EL CAMINO: A BREAKING BAD MOVIE (Vince Gilligan). 122 minutes. Now streaming on Netflix. Rating: NNNN
Breaking Bad may have wrapped up the story of Walter White in 2013, but Vince Gilligan and his collaborators can’t bring themselves to leave its world behind.
And while though default position is that no story as clever, compelling and self-contained as Breaking Bad really needs any further elaboration … well, with Gilligan I’ve learned to make an exception.
After all, when he and Peter Gould spun a comic-relief supporting character into his own prequel series, the result was Better Call Saul – which has become one of the most remarkable and moving character studies on television precisely because we know where its story is going.
So when the news of another spinoff project came out a couple of months ago, following the trajectory of Aaron Paul’s Jesse Pinkman immediately after the events of the Breaking Bad finale, I chose cautious optimism. And yeah: Vince Gilligan can do whatever the hell he wants to do with this world.
It’s been six years since Jesse drove off into the darkness at the end of Breaking Bad’s finale, freed from the Neo-Nazis who’d held him captive for months. Jesse was the only person who could cook the high-quality meth that he and his partner, chemist-turned-criminal mastermind, Walter White, used to rise through the Albuquerque underworld; White’s final act was to liberate Jesse, and to murder as many of his captors as possible.
After a contemplative flashback, Gilligan picks up the story precisely where he left it: Walter White is dead, and Jesse is steering a dead man’s car through the night, a free man but also a person of interest in a spectacular gangland killing. The first order of business is to find a place to hide; the second is to figure out what to do next.
Like Better Call Saul, El Camino takes a huge gamble by telling a Breaking Bad story without Walter White. But Gilligan knows what he’s doing: just as the prequel series is informed by the knowledge that Walter White’s eventual arrival looms in the lives of its characters like a gathering storm, El Camino unfolds in the wreckage of that storm. Think of it as the final movement of a disaster movie, with Jesse having survived the catastrophic explosion but still trying to outrun the shock wave.
El Camino also puts Aaron Paul front and centre in a way that Breaking Bad never really allowed. That was Walt’s story, and Bryan Cranston’s seething, magnetic performance intentionally overwhelmed everything in its path. Jesse was necessarily sidelined in the final season, a hostage Walt had to save; it’s only now that we get to see the emotional and physical damage Jesse’s been carrying all this time. The suspense of the movie isn’t in its moment-to-moment tension, which is awfully entertaining; it comes from watching our new hero find a way to reconcile the things he’s done with the new man he wants to be.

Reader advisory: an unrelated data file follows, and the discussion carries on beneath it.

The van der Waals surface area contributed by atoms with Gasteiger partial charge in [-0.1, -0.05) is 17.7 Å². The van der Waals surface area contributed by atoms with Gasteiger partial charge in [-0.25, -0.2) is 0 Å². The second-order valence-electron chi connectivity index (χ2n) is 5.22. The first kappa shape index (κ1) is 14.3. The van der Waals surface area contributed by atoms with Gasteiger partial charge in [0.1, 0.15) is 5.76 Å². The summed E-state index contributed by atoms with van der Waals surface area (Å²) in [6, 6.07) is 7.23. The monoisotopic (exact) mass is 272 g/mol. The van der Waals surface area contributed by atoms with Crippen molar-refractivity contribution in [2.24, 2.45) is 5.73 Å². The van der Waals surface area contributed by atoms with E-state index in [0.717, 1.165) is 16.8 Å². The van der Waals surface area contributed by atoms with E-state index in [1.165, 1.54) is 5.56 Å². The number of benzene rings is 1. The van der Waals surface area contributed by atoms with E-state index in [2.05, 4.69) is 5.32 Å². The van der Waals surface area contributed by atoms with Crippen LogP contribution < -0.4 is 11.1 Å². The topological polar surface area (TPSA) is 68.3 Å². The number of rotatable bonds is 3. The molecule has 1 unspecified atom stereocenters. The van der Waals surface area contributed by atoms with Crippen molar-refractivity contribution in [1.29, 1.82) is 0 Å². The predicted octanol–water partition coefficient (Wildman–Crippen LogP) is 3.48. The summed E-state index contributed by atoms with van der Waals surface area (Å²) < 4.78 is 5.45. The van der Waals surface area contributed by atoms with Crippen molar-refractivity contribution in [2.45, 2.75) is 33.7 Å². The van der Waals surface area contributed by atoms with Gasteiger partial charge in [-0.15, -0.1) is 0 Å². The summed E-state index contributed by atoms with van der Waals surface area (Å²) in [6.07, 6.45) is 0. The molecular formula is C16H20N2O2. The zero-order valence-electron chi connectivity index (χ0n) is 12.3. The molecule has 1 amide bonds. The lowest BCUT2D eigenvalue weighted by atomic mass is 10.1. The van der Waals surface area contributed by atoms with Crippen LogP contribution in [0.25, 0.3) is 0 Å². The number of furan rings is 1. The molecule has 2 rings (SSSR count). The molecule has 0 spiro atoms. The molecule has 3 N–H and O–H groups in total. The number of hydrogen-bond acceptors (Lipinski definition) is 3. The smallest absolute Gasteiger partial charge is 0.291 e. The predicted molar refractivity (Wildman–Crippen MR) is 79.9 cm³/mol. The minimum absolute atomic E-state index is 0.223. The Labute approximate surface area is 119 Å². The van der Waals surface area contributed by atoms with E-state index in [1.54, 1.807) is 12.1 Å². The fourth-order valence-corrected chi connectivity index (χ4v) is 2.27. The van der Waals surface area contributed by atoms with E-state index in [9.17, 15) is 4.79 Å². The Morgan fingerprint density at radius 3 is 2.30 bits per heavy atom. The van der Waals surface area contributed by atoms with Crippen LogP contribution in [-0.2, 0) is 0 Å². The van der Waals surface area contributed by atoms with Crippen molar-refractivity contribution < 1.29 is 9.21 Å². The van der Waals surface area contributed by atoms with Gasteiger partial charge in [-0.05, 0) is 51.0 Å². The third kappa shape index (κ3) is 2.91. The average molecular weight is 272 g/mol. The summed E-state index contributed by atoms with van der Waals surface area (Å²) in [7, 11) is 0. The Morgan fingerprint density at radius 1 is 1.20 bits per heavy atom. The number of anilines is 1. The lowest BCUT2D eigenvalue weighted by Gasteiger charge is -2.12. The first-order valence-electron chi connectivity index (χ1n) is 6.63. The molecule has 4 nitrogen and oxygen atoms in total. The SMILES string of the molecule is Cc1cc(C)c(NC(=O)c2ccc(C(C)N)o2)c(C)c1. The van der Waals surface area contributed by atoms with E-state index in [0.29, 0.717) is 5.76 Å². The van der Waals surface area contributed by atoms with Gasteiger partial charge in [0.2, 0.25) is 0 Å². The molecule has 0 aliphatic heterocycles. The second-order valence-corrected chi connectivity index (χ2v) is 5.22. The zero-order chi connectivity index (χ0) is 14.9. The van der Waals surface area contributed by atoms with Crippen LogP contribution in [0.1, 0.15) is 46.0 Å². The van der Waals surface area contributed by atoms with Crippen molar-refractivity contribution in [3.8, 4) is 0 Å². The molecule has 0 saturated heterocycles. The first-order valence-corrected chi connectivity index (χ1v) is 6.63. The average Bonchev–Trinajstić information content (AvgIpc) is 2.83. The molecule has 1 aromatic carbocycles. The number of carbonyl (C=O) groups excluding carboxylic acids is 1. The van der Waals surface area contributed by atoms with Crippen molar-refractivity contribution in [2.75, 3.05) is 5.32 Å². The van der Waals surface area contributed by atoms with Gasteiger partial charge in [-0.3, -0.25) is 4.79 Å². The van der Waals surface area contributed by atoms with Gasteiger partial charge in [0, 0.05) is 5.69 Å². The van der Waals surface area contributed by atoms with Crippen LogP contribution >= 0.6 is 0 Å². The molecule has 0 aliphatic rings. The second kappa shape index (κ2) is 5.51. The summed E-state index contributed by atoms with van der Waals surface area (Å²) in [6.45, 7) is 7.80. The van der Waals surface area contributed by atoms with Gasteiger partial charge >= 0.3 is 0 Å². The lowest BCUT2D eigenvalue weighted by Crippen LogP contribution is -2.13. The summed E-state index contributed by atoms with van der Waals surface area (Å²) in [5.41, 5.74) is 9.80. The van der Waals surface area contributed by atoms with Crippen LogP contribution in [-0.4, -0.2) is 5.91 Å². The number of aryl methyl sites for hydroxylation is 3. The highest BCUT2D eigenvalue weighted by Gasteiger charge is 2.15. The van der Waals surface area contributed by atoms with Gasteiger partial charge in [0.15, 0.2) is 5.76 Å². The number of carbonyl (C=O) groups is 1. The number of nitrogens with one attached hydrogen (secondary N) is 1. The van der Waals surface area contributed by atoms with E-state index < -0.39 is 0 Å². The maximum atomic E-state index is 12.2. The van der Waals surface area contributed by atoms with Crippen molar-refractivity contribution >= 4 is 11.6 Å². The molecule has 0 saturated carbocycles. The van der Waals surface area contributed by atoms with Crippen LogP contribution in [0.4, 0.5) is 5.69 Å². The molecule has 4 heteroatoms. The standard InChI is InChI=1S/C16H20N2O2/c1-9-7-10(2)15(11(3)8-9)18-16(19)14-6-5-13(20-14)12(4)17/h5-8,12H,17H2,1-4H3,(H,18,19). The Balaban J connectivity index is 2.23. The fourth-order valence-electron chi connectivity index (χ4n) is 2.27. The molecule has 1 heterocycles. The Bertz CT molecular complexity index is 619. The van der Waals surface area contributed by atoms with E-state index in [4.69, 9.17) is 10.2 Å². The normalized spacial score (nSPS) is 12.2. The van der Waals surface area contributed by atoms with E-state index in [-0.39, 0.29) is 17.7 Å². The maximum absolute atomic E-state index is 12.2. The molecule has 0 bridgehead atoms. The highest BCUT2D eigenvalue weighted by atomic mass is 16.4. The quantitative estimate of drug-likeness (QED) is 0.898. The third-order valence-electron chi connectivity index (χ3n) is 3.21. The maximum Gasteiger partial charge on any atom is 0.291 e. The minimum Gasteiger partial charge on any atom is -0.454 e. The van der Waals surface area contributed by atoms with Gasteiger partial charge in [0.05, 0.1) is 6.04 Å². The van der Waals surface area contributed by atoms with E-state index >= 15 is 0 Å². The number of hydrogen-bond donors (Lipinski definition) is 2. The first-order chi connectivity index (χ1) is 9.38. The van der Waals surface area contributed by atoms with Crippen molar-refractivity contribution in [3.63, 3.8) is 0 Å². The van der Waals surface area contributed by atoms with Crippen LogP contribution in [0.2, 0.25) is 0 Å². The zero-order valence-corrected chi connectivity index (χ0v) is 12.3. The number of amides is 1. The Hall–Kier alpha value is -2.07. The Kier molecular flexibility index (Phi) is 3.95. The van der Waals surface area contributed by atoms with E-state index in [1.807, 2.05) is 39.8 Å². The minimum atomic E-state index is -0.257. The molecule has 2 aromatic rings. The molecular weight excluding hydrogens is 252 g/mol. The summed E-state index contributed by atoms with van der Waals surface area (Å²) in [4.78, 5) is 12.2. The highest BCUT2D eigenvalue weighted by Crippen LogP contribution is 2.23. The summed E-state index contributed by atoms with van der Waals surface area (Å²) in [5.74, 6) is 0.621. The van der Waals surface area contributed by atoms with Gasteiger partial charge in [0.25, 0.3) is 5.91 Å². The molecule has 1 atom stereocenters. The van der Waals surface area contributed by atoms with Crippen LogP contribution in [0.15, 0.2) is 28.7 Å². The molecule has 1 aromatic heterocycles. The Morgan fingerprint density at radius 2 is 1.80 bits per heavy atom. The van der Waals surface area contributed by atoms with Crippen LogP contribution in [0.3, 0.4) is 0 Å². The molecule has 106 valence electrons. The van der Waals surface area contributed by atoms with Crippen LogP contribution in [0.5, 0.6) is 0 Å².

It’s not quite as gruelling as it sounds, mainly because Gilligan and Paul are so damn good at finding the comic moments in Jesse’s overconfidence: he’s smarter than people think he is – Walt was an excellent teacher, after all – but he’s not as smart as he believes himself to be.
I will say this about the structure of the plot, which shifts between Jesse’s past and present as he tries to guarantee himself a future: it’s awfully clever, letting Gilligan bring back beloved actors and characters in the flashbacks while also slipping in some new ones.
It’s genuinely heartwarming to see Matt Jones and Charles Baker return as Jesse’s old drug-dealing pals Badger and Skinny Pete, their Rosencrantz and Guildenstern act just as exquisitely drawn as it was on the show. It’s helpful to hear a character’s presumed fate confirmed in a newscast. And it’s chilling to realize that a large part of the movie’s flashbacks will be devoted to a day Jesse spent in the company of Todd, the bikers’ affable but lethal henchman.
Jesse’s time with Todd – played, once again, by Jesse Plemons in a performance of truly unnerving blankness – is the parallel story that gives El Camino its ticking clock and its biggest gut punch. We see Jesse at his lowest, and we understand how he got there; we also get to see him fight his way out of that mental space over the course of the film and reclaim a certain amount of power.
I can’t really argue that any of it is necessary, narratively speaking. But it’s as good as we could have hoped, and a fine way to close out the story begun on the show. And if Vince Gilligan decides he wants to make a movie about one of the fry cooks at Los Pollos Hermanos taking over for Gus Fring, I’m willing to see where that goes too.